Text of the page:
In their explorations, the PCs discovered numerous dead bodies, which they presume to be those of other adventurers. They'd seen evidence -- chalk marks, messages painted on doors, etc. -- that someone else was exploring the dungeon ahead of them. They'd even ordered a couple of their hirelings, twin Norsemen Erik and Ethil, to hang out in the inn at Muntburg to see if they saw anyone who looked like they were also heading off to explore Dwimmermount. Unfortunately, their hirelings are overly fond of drink (and women's boots, as it turns out, but that's another story), and so remembered seeing no other adventurers. Because the dead bodies consisted first of a dwarf, then a cleric of Tyche -- whose holy symbol Brother Candor intends to return to the temple in Adamas in an effort to curry favor with them -- the suggestion was made, in jest, that maybe these people were the PCs from the future. When it was pointed out that these bodies couldn't be the PCs because there was no dead elf among them, Dordagdonar said, "Of course not. I would have abandoned the party if you'd gotten into any real danger." Needless to say, no one completely trusts the elf.

19 comments:

  1. Excellent report - sounds like a great mix of role-playing, mystery and puzzle-solving.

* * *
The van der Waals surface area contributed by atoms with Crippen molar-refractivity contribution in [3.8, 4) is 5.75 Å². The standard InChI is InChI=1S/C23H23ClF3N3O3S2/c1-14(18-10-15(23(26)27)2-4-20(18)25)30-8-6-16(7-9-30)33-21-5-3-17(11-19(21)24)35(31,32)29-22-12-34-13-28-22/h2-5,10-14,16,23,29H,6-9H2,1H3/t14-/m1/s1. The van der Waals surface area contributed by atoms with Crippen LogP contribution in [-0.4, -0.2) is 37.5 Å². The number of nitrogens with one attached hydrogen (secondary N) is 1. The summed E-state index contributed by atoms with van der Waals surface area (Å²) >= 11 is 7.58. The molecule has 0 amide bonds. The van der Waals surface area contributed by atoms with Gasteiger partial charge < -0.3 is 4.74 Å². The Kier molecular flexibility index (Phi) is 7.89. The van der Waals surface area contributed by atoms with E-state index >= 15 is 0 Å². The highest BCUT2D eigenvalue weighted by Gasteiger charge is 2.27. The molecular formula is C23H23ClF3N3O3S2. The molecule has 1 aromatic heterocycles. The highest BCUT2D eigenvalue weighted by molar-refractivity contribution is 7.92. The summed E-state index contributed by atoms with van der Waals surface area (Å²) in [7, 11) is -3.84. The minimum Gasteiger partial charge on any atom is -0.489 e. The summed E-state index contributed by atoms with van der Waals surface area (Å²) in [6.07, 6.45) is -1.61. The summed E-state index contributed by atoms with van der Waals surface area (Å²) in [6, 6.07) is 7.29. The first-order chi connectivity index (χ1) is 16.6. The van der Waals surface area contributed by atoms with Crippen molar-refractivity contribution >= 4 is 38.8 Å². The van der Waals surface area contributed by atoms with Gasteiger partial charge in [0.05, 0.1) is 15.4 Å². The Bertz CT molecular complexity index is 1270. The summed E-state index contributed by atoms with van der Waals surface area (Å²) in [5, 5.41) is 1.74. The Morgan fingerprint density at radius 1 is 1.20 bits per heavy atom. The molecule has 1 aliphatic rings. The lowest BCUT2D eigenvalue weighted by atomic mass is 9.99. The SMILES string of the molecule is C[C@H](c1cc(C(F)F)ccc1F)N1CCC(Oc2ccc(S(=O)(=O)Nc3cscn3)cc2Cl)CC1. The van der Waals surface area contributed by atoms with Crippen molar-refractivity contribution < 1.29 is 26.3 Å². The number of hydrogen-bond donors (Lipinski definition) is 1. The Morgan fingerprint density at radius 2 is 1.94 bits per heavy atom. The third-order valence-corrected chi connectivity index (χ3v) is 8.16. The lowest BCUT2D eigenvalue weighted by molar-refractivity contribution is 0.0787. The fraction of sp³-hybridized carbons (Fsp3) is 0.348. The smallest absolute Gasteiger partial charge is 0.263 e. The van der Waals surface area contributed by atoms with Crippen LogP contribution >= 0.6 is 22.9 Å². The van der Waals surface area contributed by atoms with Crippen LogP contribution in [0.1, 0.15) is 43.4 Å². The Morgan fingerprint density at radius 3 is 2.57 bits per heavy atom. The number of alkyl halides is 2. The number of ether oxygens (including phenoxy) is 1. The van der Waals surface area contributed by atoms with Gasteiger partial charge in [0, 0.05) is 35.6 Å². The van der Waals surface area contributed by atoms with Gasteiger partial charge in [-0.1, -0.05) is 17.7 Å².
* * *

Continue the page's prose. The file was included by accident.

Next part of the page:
Reading a lot of Rob Kuntz's material recently makes me realise that clever players drive DMs to finding more inventive ways to bring them pain and suffering... better warn your group not to be TOO clever ;-)

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  2. better warn your group not to be TOO clever ;-)

    Sometimes I think they are daring me to try harder to kill their characters.

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  3. I just had an interesting conversation w/ a buddy of mine and was telling him about the organic nature of old school DMing. My buddy's a bass-guitarist who totally digs jam bands. So I made an analogy: Old school DMing is a lot like playing in a jam. One guy takes the lead and others riff off of him.

    I'm finding that this type of DMing is really a neat exercise in creativity. What fun.

    Dwimmermount sounds like a VERY cool place James! A huge lake of oil just beneath the surface...what could it be for?

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  4. Wait, Dwimmermount's not connected to the Saatchi gallery, is it?

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  5. "Of course not. I would have abandoned the party if you'd gotten into any real danger."

    An honest elf... will wonders never cease?

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  6. Sounds like a good one.

    What's up with dead adventurer's laying around, while the players party seem to be able to handle most things they have come across? Is there a harsh beasty they met that the character party has yet too? Hmmmmm...

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  7. What I like about your approach is that your explicitly take advantage of the old school approach in your design.